Georgia Insurance Commissioner Ralph Hudgens issued a rare “consumer alert” on Monday after Allstate Insurance filed for a 25 percent auto insurance rate hike that will take effect May 22.
Hudgens said the 25 percent increase is the average rate change, but “many policyholders should be prepared to see a rate change as high as 58.3 percent.”
At the end of 2015, Allstate had 11 percent of the auto insurance market in Georgia, making it the second-largest insurer in the state, behind State Farm. It is the first time Hudgens has issued such an “alert.”
“I am deeply concerned about this filing and the impact it could have on consumers,” Hudgens said. “Georgia law prohibits me from stopping or delaying this increase unless an actuarial examination proves the rate to be legally excessive.”
Hudgens directed his staff to initiate a “professional level examination” of the Allstate filing to determine whether the rate increase can be defended. If Allstate’s rate increase is deemed “excessive,” Hudgens said he intends to act.
“Georgia adopted a ‘file and use’ system in 2008 to promote competition and lower rates among insurance companies,” Hudgens said. “This rate filing appears to promote neither.”
Before “file and use,” commissioners had to approve increases. Under the 2008 change that Hudgens supported as a state senator, the commissioner can review the rate changes after they’re made to make sure they aren’t either excessive or inadequate to keep the company in business, and to make sure they aren’t discriminatory.
The commissioner at the time, John Oxendine, warned that it would lead to a spike in auto insurance rates.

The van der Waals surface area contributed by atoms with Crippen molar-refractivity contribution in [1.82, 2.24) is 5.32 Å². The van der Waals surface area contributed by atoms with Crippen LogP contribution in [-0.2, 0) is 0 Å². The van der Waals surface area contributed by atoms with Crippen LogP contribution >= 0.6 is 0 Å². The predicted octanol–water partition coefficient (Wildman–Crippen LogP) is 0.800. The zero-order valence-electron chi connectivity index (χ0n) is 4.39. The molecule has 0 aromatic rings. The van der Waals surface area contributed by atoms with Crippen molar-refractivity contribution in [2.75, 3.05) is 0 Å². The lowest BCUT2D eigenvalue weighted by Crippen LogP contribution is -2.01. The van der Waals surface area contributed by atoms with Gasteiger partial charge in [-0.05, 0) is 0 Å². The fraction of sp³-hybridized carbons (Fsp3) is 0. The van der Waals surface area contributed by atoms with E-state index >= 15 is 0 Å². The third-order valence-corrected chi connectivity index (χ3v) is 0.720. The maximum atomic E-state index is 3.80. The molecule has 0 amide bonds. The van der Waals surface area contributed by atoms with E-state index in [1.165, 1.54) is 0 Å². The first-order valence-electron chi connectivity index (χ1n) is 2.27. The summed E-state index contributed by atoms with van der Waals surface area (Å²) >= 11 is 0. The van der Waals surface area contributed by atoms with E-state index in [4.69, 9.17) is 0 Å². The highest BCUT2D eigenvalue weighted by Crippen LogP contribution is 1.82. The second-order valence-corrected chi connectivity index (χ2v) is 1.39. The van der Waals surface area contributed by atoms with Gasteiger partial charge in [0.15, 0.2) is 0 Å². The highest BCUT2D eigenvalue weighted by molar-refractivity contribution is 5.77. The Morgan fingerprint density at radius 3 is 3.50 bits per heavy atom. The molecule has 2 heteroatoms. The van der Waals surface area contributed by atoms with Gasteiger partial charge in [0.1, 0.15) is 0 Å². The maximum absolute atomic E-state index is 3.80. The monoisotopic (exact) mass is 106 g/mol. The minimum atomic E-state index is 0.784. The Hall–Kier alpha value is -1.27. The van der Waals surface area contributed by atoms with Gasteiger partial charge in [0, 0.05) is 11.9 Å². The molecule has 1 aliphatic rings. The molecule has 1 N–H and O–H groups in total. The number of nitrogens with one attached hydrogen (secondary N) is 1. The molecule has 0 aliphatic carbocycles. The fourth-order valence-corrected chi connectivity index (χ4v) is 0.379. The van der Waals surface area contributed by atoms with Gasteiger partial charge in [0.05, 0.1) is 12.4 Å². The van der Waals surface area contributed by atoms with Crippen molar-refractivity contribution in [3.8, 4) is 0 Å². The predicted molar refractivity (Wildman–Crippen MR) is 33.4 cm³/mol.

Allstate Corp., the largest publicly traded U.S. car and home insurer, said in February that fourth-quarter profits fell nationally on a surge in auto claims.
Allstate spokesman Adam Polak said in a statement, “By offering a broad range of innovative protection options, Allstate provides strong value to our customers.
“We adjust rates very carefully to charge properly for the risk we assume and ensure our ability to protect customers from life’s uncertainties,” he said. “This particular rate filing applies to one of Allstate’s three underwriting companies in GA and represents less than half our auto insurance business in the state.
“We work closely with state departments of insurance whenever we adjust our rates and look forward to a continued dialogue with the Georgia Department of Insurance. “
The Atlanta Journal-Constitution reported last year that auto insurers were getting their largest rate increases in a decade, with some filing more than two rate hikes in a year. The result: Georgia led the nation in 2014 with the highest overall increase in personal auto insurance rates. The state ranked second overall in 2013.
Hudgens, a former Senate Insurance Committee chairman, has also been heavily backed by the industry over the years. Hudgens said last year that he doesn’t even look at any proposed rate hikes unless they are above 10 percent.
Allstate’s proposal was a rate increase so large it caught his attention.
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